• Life safety and electronic physical security systems can now be assessed for cyber risk against industry-specific requirements

    by  • September 20, 2017 • Ethical hacking • 0 Comments

    The electronic physical security industry now has a dedicated Cybersecurity Assurance Program (UL CAP) from UL. Using the new UL 2900-2-3 Standard, UL CAP for electronic physical security systems offers testable cybersecurity criteria to help assess software vulnerabilities and weaknesses, minimize exploitation, address known malware, review security controls and increase security awareness. UL CAP is for manufacturers looking for trusted support in assessing security risks while they continue to focus on product innovation to help build safer, more secure products, as well as for owners, system integrators, and retrofitters who want to mitigate risks by sourcing products assessed by a trusted third party.

     The Internet of Things (IoT) is enabling more sophisticated capabilities through network-connected products and systems. As a result, electronic physical security products are becoming more interconnected, connectable and networkable. The security, performance and financial risks impacting products and services for public and private sectors and consumers alike are the key drivers to develop new safeguards in an ever-changing security threat landscape faced with growing risks.

    “The electronic physical security market is the cornerstone of safety and security in facilities and organizations. Cyber risks in this space are an important factor to address in securing a facility,” said Rachna Stegall, global director of Connected Technologies at UL. “UL believes that our UL CAP services can provide specifications that are repeatable, reproducible, and measurable with objective evidence that can support a manufacturer’s claim of security assurance in such an important component of an owner’s facility.”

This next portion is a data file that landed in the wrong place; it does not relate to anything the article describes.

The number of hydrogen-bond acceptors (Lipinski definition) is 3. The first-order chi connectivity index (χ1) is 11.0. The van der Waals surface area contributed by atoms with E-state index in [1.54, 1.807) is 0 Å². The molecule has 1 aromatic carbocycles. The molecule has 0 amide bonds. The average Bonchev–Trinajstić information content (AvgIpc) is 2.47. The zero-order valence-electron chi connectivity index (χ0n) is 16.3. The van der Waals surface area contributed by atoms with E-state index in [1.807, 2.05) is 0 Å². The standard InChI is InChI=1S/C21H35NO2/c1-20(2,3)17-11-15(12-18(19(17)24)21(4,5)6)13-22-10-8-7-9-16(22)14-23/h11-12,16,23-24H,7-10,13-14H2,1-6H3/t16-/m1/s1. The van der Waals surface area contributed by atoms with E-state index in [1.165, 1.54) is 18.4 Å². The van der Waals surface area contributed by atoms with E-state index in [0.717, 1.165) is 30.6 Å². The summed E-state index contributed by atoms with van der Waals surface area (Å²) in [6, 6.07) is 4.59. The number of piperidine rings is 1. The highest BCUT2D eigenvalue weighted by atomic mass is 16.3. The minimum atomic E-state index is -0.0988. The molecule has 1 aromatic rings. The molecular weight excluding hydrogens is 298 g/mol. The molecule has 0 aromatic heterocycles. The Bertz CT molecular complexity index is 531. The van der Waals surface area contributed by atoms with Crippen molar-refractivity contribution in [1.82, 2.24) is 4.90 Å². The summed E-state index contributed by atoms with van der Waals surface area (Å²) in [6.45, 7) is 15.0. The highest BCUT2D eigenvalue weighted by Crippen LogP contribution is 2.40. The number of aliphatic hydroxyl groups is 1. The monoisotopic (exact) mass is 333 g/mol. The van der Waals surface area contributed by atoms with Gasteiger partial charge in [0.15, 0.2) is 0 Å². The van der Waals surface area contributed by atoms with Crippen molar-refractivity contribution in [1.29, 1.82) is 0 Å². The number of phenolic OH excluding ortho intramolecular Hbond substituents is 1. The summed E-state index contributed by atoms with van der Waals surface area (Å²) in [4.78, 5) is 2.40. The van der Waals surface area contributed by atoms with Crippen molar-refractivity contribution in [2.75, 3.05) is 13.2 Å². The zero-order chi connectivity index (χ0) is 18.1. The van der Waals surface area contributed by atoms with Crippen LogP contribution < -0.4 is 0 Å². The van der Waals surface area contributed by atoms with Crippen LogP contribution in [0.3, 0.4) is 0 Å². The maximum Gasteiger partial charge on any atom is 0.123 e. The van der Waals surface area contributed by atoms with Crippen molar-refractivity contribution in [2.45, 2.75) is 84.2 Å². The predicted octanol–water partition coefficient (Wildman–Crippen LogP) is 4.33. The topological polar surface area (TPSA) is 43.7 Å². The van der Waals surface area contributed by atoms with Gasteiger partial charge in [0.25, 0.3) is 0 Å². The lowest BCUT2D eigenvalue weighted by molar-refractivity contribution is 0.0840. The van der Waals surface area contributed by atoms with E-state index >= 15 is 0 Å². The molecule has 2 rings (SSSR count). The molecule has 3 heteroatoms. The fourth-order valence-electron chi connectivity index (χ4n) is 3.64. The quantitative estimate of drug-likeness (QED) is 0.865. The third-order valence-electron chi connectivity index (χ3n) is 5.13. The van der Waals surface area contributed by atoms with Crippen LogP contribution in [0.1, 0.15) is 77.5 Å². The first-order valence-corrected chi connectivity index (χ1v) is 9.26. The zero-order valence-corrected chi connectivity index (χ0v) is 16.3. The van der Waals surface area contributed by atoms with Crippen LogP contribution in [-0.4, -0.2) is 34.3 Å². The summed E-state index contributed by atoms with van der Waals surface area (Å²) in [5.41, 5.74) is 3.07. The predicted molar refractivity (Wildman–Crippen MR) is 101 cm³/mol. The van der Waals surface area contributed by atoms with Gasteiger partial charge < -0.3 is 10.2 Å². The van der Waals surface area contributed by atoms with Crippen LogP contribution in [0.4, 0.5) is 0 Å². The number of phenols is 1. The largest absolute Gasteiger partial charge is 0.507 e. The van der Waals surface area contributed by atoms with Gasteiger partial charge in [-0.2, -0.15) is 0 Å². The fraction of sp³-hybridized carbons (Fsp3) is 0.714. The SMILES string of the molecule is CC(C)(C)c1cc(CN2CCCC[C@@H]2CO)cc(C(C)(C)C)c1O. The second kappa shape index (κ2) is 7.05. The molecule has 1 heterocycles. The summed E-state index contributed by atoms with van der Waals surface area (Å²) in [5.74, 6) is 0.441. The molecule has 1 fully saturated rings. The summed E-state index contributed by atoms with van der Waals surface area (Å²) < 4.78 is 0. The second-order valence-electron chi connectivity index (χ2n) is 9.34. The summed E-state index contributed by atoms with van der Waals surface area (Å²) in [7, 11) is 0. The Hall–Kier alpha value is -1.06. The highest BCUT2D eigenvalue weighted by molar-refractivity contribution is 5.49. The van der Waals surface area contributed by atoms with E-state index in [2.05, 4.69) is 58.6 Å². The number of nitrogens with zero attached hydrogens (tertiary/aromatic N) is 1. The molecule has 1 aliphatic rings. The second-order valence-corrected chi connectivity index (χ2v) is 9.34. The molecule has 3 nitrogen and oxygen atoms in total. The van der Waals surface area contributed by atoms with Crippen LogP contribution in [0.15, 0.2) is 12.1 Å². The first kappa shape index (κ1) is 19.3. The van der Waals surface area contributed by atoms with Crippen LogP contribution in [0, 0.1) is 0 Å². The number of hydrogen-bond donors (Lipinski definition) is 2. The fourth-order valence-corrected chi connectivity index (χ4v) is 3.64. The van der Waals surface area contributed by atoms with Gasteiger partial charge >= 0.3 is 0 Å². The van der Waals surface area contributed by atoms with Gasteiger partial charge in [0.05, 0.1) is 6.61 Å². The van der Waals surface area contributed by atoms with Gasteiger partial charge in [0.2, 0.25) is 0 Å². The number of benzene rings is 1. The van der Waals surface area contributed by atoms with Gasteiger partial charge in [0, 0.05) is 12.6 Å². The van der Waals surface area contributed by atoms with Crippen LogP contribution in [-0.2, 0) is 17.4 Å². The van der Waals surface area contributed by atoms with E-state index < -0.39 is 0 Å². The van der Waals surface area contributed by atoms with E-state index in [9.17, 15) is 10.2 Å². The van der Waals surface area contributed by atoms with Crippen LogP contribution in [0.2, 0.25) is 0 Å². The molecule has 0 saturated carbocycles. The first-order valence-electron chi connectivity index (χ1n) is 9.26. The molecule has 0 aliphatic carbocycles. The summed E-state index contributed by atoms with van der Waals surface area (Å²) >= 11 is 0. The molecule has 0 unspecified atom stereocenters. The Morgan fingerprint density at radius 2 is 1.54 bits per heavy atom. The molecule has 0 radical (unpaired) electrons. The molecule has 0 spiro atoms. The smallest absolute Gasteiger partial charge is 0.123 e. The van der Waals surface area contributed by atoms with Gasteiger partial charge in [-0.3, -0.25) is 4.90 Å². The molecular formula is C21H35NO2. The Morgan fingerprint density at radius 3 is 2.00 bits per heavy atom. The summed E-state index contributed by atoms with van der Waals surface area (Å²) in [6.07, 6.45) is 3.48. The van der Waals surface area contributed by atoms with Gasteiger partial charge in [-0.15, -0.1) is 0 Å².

The new specifications were developed in collaboration with the electronic physical security product manufacturers, asset owners, UL and other stakeholders. UL can now evaluate to these specifications as detailed in the new UL 2900-2-3Outline of Investigation for Software Cybersecurity for Network-Connectable Products, part 2-3: Particular Requirements for Security and Life Safety Signaling Systems for manufacturers, owners, and integrators. UL can help manufacturers identify security risks in a wide range of products, such as surveillance cameras, emergency communications systems, fire alarm systems, alarm receiving systems, intrusion detection systems and access control systems.   The output of UL’s work will allow the manufacturer to identify methods for mitigating those risks.

    Meeting the technical requirements outlined in UL 2900-2-3 allows electronic physical security products and systems to be certified by UL. Additionally, since security is dynamic, UL 2900-2-3 can support the evaluation of a manufacturer’s process for design, development and maintenance of secure products and systems. UL 2900-2-3 provides a tiered approach to the security requirements applicable to the product with an increasing level of security for each tier. Specifics of the tests that can be performed can be found here.

    UL cybersecurity experts will be at ASIS 2017 (September 26-28 in Dallas, Texas) and welcome the opportunity to consult with industry stakeholders to learn about their growing cybersecurity needs and challenges and to discuss details of the program. Visit http://s.ul.com/UL_ASIS for more information or to schedule a conversation.